Don’t forget to take actions from the results of employee feedback – there’s nothing worse than giving feedback and find it goes nowhere. Implement ‘frequent, short and actionable’ feedback – as opposed to just annual surveys – to ensure you are a responsive business. Where you can’t take action, ensure employees are told why, and if possible what could be done instead.
Be positive about all feedback and don’t take it personally – it Is additional knowledge to improve your business. Robert says: “No person is the finished article and no person knows everything, therefore feedback is essential in the development of a good business and a good people focused operation. You will always have louder and quieter voices; the mark of a good people leader is the ability to give everyone the opportunity to speak.”
• Employee-engagement:–ensure your staff know you value them
Wherever possible engage with your staff, and to alleviate some of the pressure from you find mentors in and outside of your business for every member of staff. They can give guidance, support and recognition as well as examples of their own experiences to assist employees.
Robert says he sees staff investment as “not about how much money you put in… it’s about the amount of effort and time… Sitting and listening to someone’s ideas and looking at how to work them into your operation is just as valuable as competing with the payroll offering of your competitors”.
• Communication: don’t leave it to an annual formal appraisal
Continuous communication works wonders – staff feel you’re interested in them. Make sure you have informal chats as well as formal meetings so staff know you’re taking them seriously and also to make sure the goals and expectations are being met. Give praise where it’s due and a support structure where assistance is needed. critiQuie.com can give you the right tools so employees are able to communicate regularly and openly with you, especially where they may lack in confidence to do so.
• Empowerment, perks and thanks: invest in your workforce, happier staff means happier guests
Increase motivation and productivity. Provide flexible hours or working patterns, employee involvement practices, financial incentives and bonuses. Options that increase work/life balance are always a WIN and will help improve productivity, loyalty and reduce absence and increase retention.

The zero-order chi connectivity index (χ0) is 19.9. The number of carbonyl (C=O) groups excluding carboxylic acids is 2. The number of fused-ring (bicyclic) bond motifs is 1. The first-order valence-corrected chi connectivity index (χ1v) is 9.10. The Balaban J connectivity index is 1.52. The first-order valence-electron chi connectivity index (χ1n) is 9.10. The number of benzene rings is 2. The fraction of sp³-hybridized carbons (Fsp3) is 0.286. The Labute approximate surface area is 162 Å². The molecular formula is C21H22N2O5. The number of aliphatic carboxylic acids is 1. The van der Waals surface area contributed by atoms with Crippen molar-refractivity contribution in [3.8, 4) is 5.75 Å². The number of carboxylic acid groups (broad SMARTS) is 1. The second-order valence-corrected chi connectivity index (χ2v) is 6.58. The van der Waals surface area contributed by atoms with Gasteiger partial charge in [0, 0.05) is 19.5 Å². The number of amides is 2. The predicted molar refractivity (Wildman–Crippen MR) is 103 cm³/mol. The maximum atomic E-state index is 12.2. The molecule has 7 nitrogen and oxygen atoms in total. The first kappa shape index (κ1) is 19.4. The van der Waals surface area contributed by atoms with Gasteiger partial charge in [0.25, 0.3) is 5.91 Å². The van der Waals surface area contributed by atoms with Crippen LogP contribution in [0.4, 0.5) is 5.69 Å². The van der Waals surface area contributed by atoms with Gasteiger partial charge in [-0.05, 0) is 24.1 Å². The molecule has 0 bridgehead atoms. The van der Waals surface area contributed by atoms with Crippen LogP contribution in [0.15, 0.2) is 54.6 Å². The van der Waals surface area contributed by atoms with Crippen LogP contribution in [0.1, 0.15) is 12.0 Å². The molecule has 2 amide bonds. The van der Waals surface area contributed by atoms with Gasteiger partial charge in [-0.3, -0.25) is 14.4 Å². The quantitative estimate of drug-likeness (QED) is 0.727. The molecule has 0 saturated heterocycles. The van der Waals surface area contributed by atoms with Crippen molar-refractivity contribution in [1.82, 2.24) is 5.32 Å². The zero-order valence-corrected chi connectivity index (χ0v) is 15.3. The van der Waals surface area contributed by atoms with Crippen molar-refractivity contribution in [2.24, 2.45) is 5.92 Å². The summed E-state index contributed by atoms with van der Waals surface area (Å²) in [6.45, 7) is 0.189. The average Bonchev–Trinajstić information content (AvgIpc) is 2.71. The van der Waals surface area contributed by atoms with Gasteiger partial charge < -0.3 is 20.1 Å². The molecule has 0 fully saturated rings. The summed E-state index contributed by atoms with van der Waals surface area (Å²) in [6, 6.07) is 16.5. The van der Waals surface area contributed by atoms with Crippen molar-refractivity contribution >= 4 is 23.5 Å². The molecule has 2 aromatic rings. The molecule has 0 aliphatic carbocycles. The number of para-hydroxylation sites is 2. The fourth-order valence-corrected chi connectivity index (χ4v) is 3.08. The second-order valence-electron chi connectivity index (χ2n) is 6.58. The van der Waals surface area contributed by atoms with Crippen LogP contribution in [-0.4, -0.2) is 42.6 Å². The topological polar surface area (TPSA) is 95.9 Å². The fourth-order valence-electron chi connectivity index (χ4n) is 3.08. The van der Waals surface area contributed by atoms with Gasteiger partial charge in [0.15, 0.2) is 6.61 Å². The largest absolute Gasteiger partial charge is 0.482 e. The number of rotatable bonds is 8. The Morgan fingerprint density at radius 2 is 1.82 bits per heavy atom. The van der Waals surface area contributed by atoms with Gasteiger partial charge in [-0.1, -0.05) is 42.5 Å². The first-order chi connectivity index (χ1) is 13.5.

Perks don’t have to be a big cost – small things are better than nothing at all.
Recognition and reward for performance and efforts across your teams can bring huge benefits – without a huge monetary cost, social events bring good memories and boost morale.
When your team feel valued – entry level through to management – you’ll see productivity gain.
Robert says people “…are the greatest “think tank” that you will have at your disposal. Have them help you arrive at the destination you need to arrive at, as you will never get there on your own”.
• Be realistic: some staff will leave, no matter what you do
As part of their exit, gain their thoughts on your business and take on board any improvements which will not only assist the way you work with your employees in future, but also improve your guests’ experience. As a silver lining, this is a positive where you can hire improved talent, bringing in new ideas for business success and keeping you competitive by learning new ways of working and experiences you can give your guests.
Robert says: “Some turnover is healthy… In order to fully develop your professional skill and experience there is a need to work for more than one business and, essentially, gain experience by seeing “how other people do it”. A progressive employer will respect that and will always welcome past-employees back to their business.”
• Well-being: don’t just pay lip service to it, it doesn’t have to be daunting and your business depends on it
Whilst wellbeing is focal on boardroom agendas, many are either sceptical or don’t give the time it requires. However, let me briefly explain why WellBeing is important to you, your business and your staff. When we refer to someone’s mental state we’re not trying to psychoanalyse the individual, all we need to know is ‘are they alright?’
If they are then great. If, however, they aren’t then you need to know and do something about it.
critiQuie.com provide a WellBeing tool, to ‘keep it simple’ – as there’s no need to over analyse this. Ensuring your staff can communicate how they are 24/7 and ask for assistance where needed.
Making sure all the parts in your business are functioning well is good for your business overall.
Getting ahead of potential problems, giving your staff an environment where the business is genuinely interested in their state of mind, shows staff you care about them. This leads to stronger relationships, greater respect and increased retention.
Robert states: “It is a fact that the more time and effort you put in to your people, the better your business results… I would recommend remaining open to the topic of wellness and subscribe a few hours a month to discuss and implement initiatives; it really is not an all-consuming process. If you value something you will always find the time.”
• Finally, extras: remember to make the extra effort and take the extra time
Make sure you appreciate employees who are positive, passionate, and have potential so they remain in your business.